A Strategic Framework for Digital Employee Experience
As focus is shifting to the hybrid workplace, there's a growing recognition that businesses need to put more effort into delivering productive digital experiences for the workforce. Digital employee experience (DEX) is relatively new as a concept, which can make it challenging to know where to start.
What elements do you need? What are your organization's strengths and what gaps need to be filled to ensure DEX is both successful and sustainable? I’ve been working with a range of organizations to answer these questions and what's become apparent is another level of detail around digital employee experience is needed to really bring it to life.
To that end, I’ve developed and released a “DEX Enterprise Framework,” a model that gives organizations a complete picture of how to shape and sustain great digital employee experiences.
The 6 Elements of the Digital Employee Experience Framework
The DEX Enterprise Framework consists of six elements:
DEX initiatives need an overall vision guiding them, backed up by a practical and pragmatic strategy. With so many stakeholders involved in shaping DEX, strong governance is also key, to ensure alignment between parallel projects.
Leaders themselves play an important role, not just championing the importance of DEX, but modeling desired behaviors. Longer-standing business leaders may find this a challenge and may need to change their behavior.
Digital employee experience is all about putting humans at the center of digital designs and decisions and elevating the experience they have beyond merely the provided functionality. This will require a high degree of engagement and direct involvement of all major employee cohorts.
Work practices will also need to further shift, going beyond the rapid shifts seen during the pandemic to embed more mature digital behaviors. This also makes digital dexterity (formerly known as digital literacy) a key consideration.
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Organizations will need to commit further resources to digital employee experience to make a meaningful difference, similar to the establishment of CX teams nearly a decade ago.
More broadly, they'll need to incorporate DEX into standard methodologies, such as agile development, and will need human-centered design skills.
As shown in the recent DEX survey, this is perhaps the strongest element for many organizations, with technology readiness rated much higher than people and process aspects. As a result of the pandemic, businesses have deployed rich modern platforms, providing employees with a set of digital capabilities that finally meets — or surpasses — what’s available for consumers.
But this isn't enough. Modern practices, such as product management, are needed for the enterprise tools, not just consumer-facing systems. And further work is needed to integrate tools to deliver a coherent experience.
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Digital work doesn’t happen in isolation. As starkly shown during the pandemic, we all need the tools to be productive when outside the office, for some or all of the time. This means providing employees with the most effective devices, and equipping offices with equipment that seamlessly connects with digital platforms.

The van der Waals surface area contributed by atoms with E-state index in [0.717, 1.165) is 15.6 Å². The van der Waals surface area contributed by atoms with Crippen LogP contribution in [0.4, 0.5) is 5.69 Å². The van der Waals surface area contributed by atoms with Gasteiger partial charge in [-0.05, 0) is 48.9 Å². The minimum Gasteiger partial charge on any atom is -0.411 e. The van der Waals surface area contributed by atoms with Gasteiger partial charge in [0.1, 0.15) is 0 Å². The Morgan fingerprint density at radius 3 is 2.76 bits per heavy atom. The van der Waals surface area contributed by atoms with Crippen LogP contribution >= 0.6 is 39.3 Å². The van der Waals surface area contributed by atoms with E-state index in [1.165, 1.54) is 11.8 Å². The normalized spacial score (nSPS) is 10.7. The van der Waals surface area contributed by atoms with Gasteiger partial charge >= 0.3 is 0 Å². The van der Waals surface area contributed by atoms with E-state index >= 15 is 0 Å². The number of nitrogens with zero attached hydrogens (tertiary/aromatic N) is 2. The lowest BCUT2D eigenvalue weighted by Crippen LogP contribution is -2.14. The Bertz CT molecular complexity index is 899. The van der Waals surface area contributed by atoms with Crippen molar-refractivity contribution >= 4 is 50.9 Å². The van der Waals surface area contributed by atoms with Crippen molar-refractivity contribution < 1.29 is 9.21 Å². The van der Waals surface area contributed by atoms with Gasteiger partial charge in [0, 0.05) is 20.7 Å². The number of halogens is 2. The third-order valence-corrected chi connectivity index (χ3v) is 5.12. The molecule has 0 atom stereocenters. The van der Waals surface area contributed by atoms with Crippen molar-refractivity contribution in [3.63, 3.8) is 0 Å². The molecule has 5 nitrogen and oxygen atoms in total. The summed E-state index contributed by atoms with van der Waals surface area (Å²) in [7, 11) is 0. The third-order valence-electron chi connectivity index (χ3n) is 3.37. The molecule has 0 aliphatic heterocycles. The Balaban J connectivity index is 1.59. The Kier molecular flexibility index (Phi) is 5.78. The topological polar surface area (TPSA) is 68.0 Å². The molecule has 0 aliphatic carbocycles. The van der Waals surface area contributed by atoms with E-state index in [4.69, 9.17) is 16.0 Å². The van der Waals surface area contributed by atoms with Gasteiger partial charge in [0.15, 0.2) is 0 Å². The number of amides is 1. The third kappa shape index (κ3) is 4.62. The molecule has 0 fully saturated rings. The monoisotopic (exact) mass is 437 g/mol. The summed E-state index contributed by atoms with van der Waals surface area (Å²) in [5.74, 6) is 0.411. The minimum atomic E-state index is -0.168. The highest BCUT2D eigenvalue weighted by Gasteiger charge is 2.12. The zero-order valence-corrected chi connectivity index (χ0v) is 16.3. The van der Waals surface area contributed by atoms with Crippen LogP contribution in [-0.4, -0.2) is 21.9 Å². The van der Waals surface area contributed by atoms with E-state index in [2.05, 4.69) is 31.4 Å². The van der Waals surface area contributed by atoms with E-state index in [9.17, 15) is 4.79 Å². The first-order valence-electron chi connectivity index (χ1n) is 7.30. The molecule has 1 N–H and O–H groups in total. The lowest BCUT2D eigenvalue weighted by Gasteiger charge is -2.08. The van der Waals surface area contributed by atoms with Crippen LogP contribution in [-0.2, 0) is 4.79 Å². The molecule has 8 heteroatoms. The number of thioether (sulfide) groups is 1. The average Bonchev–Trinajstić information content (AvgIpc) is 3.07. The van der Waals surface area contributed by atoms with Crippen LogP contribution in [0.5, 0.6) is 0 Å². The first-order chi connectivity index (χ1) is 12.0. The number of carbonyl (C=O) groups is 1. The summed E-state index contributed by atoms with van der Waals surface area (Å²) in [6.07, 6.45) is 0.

It’s here that digital employee experience overlaps with the shift towards hybrid workplaces. DEX is a key enabler that richly connects people when they’re not face-to-face, and fosters a cohesive culture even when our offices may be only sparsely populated.
This is where the rubber hits the road, as they say. All the frameworks in the world don’t mean anything unless the day-to-day digital experiences of our whole workforce meets expectations.
This means taking the time to research the real-world experiences for key employee cohorts, particularly field and front-line staff. Solutions must then be designed, delivered and constantly refined to then enhance the digital experiences of these workers.
Using the DEX Framework
The DEX Enterprise Framework provides a powerful at-a-glance view that shows the scope of digital employee experience, in a way that connects with IT and business leaders. As such, it can provide a banner for projects and initiatives to rally underneath, bringing together activities previously conducted in isolation.
Each of the elements has a level of detail sitting below that enables organizations to conduct self-assessments of their DEX maturity. This is particularly valuable in identifying gaps to address in order to get the most out of work already done.
The framework can also be used to compare views of DEX between divisions of the same firm. This surfaces any differences in understanding, opinions, priorities and lived experiences. (Just because one division believes a great DEX has been delivered for the whole workforce doesn’t automatically make it so!)
More broadly, the DEX Enterprise Framework enables benchmarking of digital employee experience maturity between organizations, with the goal of providing a catalyst for sharing of knowledge between firms, and thus progressing the delivery of DEX for all.
It is my hope that this framework — and its iterations to come — will help broaden the exploration of digital employee experiences, and help to bring together a common set of ambitions to deliver great outcomes for all employees.
About the Author
James Robertson is the originator of the global movement towards digital employee experience (DEX). Twenty years in this space, he’s one of the leading thinkers on intranets and digital workplaces. He’s the author of the books “Essential Intranets: Inspiring Sites that Deliver Business Value” and “Designing Intranets: Creating Sites that Work.”